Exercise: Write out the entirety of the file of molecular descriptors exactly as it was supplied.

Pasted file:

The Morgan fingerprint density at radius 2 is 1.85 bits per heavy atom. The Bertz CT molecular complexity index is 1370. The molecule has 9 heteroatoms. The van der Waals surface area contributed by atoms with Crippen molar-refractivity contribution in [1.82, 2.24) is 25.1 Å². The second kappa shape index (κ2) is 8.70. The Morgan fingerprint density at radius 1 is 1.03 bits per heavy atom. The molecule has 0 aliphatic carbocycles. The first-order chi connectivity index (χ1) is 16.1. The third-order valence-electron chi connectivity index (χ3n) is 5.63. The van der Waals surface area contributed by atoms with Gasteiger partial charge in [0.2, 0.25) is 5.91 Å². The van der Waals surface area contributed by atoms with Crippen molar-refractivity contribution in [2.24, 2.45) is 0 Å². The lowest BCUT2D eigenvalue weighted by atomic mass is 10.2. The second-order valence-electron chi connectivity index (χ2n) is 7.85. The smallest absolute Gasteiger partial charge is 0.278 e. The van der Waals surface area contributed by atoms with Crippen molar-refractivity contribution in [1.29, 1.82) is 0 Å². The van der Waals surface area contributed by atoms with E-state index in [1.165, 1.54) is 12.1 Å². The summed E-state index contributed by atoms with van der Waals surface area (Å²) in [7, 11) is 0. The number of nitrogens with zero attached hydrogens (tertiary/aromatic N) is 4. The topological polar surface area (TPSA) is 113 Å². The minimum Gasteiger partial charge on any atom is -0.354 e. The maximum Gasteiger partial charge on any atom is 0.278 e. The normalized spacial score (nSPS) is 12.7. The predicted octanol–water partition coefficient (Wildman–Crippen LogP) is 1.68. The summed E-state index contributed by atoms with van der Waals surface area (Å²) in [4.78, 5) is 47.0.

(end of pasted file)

The Morgan fingerprint density at radius 2 is 1.85 bits per heavy atom. The Bertz CT molecular complexity index is 1370. The molecule has 9 heteroatoms. The van der Waals surface area contributed by atoms with Crippen molar-refractivity contribution in [1.82, 2.24) is 25.1 Å². The second kappa shape index (κ2) is 8.70. The Morgan fingerprint density at radius 1 is 1.03 bits per heavy atom. The molecule has 0 aliphatic carbocycles. The first-order chi connectivity index (χ1) is 16.1. The third-order valence-electron chi connectivity index (χ3n) is 5.63. The van der Waals surface area contributed by atoms with Gasteiger partial charge in [0.2, 0.25) is 5.91 Å². The van der Waals surface area contributed by atoms with Crippen molar-refractivity contribution in [2.24, 2.45) is 0 Å². The lowest BCUT2D eigenvalue weighted by atomic mass is 10.2. The second-order valence-electron chi connectivity index (χ2n) is 7.85. The smallest absolute Gasteiger partial charge is 0.278 e. The van der Waals surface area contributed by atoms with Crippen molar-refractivity contribution in [1.29, 1.82) is 0 Å². The van der Waals surface area contributed by atoms with E-state index in [1.165, 1.54) is 12.1 Å². The summed E-state index contributed by atoms with van der Waals surface area (Å²) in [7, 11) is 0. The number of nitrogens with zero attached hydrogens (tertiary/aromatic N) is 4. The topological polar surface area (TPSA) is 113 Å². The minimum Gasteiger partial charge on any atom is -0.354 e. The maximum Gasteiger partial charge on any atom is 0.278 e. The normalized spacial score (nSPS) is 12.7. The predicted octanol–water partition coefficient (Wildman–Crippen LogP) is 1.68. The summed E-state index contributed by atoms with van der Waals surface area (Å²) in [4.78, 5) is 47.0.